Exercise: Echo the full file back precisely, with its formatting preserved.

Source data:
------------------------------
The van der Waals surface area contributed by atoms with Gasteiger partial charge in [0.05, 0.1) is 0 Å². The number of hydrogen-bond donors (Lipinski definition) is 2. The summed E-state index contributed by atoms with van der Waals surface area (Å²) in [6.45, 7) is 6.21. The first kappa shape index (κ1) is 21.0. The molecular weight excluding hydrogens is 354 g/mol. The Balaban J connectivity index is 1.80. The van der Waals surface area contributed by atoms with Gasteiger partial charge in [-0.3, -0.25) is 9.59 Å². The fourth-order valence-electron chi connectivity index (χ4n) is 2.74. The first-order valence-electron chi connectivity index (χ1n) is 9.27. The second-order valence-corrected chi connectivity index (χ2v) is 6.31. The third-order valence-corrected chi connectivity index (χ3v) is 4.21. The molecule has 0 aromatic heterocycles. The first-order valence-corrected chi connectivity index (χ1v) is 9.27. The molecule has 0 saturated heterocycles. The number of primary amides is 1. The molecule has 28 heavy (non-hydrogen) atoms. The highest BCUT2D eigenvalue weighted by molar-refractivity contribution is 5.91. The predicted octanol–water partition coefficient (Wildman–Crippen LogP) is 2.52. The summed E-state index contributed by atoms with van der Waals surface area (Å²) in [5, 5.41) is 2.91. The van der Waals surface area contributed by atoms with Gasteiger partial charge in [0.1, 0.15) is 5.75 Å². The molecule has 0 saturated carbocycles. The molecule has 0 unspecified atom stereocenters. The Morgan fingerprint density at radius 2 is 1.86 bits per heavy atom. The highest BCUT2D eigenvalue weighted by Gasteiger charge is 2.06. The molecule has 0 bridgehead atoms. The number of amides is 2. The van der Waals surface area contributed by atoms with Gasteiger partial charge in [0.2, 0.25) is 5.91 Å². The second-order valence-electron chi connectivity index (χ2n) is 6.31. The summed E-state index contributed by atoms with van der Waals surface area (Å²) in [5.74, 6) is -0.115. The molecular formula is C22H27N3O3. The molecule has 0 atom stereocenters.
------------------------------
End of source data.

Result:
The van der Waals surface area contributed by atoms with Gasteiger partial charge in [0.05, 0.1) is 0 Å². The number of hydrogen-bond donors (Lipinski definition) is 2. The summed E-state index contributed by atoms with van der Waals surface area (Å²) in [6.45, 7) is 6.21. The first kappa shape index (κ1) is 21.0. The molecular weight excluding hydrogens is 354 g/mol. The Balaban J connectivity index is 1.80. The van der Waals surface area contributed by atoms with Gasteiger partial charge in [-0.3, -0.25) is 9.59 Å². The fourth-order valence-electron chi connectivity index (χ4n) is 2.74. The first-order valence-electron chi connectivity index (χ1n) is 9.27. The second-order valence-corrected chi connectivity index (χ2v) is 6.31. The third-order valence-corrected chi connectivity index (χ3v) is 4.21. The molecule has 0 aromatic heterocycles. The first-order valence-corrected chi connectivity index (χ1v) is 9.27. The molecule has 0 saturated heterocycles. The number of primary amides is 1. The molecule has 28 heavy (non-hydrogen) atoms. The highest BCUT2D eigenvalue weighted by molar-refractivity contribution is 5.91. The predicted octanol–water partition coefficient (Wildman–Crippen LogP) is 2.52. The summed E-state index contributed by atoms with van der Waals surface area (Å²) in [5, 5.41) is 2.91. The van der Waals surface area contributed by atoms with Gasteiger partial charge in [0.1, 0.15) is 5.75 Å². The molecule has 0 saturated carbocycles. The molecule has 0 unspecified atom stereocenters. The Morgan fingerprint density at radius 2 is 1.86 bits per heavy atom. The highest BCUT2D eigenvalue weighted by Gasteiger charge is 2.06. The molecule has 0 bridgehead atoms. The number of amides is 2. The van der Waals surface area contributed by atoms with Gasteiger partial charge in [0.2, 0.25) is 5.91 Å². The second-order valence-electron chi connectivity index (χ2n) is 6.31. The summed E-state index contributed by atoms with van der Waals surface area (Å²) in [5.74, 6) is -0.115. The molecular formula is C22H27N3O3. The molecule has 0 atom stereocenters.